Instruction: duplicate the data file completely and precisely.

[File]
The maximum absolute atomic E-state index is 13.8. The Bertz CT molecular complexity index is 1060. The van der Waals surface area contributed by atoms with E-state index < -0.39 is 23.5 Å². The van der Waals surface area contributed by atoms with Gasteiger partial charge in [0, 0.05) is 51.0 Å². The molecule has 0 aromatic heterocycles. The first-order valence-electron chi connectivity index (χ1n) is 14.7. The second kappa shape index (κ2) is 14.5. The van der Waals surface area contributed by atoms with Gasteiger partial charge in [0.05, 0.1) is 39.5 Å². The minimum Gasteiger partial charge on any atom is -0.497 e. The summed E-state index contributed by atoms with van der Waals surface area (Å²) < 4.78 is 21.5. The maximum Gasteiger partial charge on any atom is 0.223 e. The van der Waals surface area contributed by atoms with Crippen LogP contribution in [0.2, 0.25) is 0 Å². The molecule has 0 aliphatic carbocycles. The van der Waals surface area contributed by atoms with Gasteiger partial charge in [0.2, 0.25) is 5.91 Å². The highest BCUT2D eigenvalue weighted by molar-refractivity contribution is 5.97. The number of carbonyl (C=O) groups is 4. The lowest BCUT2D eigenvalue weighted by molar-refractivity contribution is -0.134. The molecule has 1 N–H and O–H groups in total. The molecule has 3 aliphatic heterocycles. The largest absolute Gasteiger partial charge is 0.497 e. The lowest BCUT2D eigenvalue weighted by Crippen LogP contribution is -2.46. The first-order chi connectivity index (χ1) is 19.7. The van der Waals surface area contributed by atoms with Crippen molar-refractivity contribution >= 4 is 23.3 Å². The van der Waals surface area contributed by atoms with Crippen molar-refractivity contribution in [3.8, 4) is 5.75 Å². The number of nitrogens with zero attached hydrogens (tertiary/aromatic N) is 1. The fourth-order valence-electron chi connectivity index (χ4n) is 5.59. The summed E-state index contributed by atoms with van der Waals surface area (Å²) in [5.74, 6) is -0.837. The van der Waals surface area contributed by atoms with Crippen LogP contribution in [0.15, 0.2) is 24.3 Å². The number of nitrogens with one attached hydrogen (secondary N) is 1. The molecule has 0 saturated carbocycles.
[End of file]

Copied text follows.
The maximum absolute atomic E-state index is 13.8. The Bertz CT molecular complexity index is 1060. The van der Waals surface area contributed by atoms with E-state index < -0.39 is 23.5 Å². The van der Waals surface area contributed by atoms with Gasteiger partial charge in [0, 0.05) is 51.0 Å². The molecule has 0 aromatic heterocycles. The first-order valence-electron chi connectivity index (χ1n) is 14.7. The second kappa shape index (κ2) is 14.5. The van der Waals surface area contributed by atoms with Gasteiger partial charge in [0.05, 0.1) is 39.5 Å². The minimum Gasteiger partial charge on any atom is -0.497 e. The summed E-state index contributed by atoms with van der Waals surface area (Å²) < 4.78 is 21.5. The maximum Gasteiger partial charge on any atom is 0.223 e. The van der Waals surface area contributed by atoms with Crippen LogP contribution in [0.2, 0.25) is 0 Å². The molecule has 0 aliphatic carbocycles. The van der Waals surface area contributed by atoms with Gasteiger partial charge in [0.2, 0.25) is 5.91 Å². The highest BCUT2D eigenvalue weighted by molar-refractivity contribution is 5.97. The number of carbonyl (C=O) groups is 4. The lowest BCUT2D eigenvalue weighted by molar-refractivity contribution is -0.134. The molecule has 1 N–H and O–H groups in total. The molecule has 3 aliphatic heterocycles. The largest absolute Gasteiger partial charge is 0.497 e. The lowest BCUT2D eigenvalue weighted by Crippen LogP contribution is -2.46. The first-order chi connectivity index (χ1) is 19.7. The van der Waals surface area contributed by atoms with Crippen molar-refractivity contribution >= 4 is 23.3 Å². The van der Waals surface area contributed by atoms with Crippen molar-refractivity contribution in [3.8, 4) is 5.75 Å². The number of nitrogens with zero attached hydrogens (tertiary/aromatic N) is 1. The fourth-order valence-electron chi connectivity index (χ4n) is 5.59. The summed E-state index contributed by atoms with van der Waals surface area (Å²) in [5.74, 6) is -0.837. The van der Waals surface area contributed by atoms with Crippen LogP contribution in [0.15, 0.2) is 24.3 Å². The number of nitrogens with one attached hydrogen (secondary N) is 1. The molecule has 0 saturated carbocycles.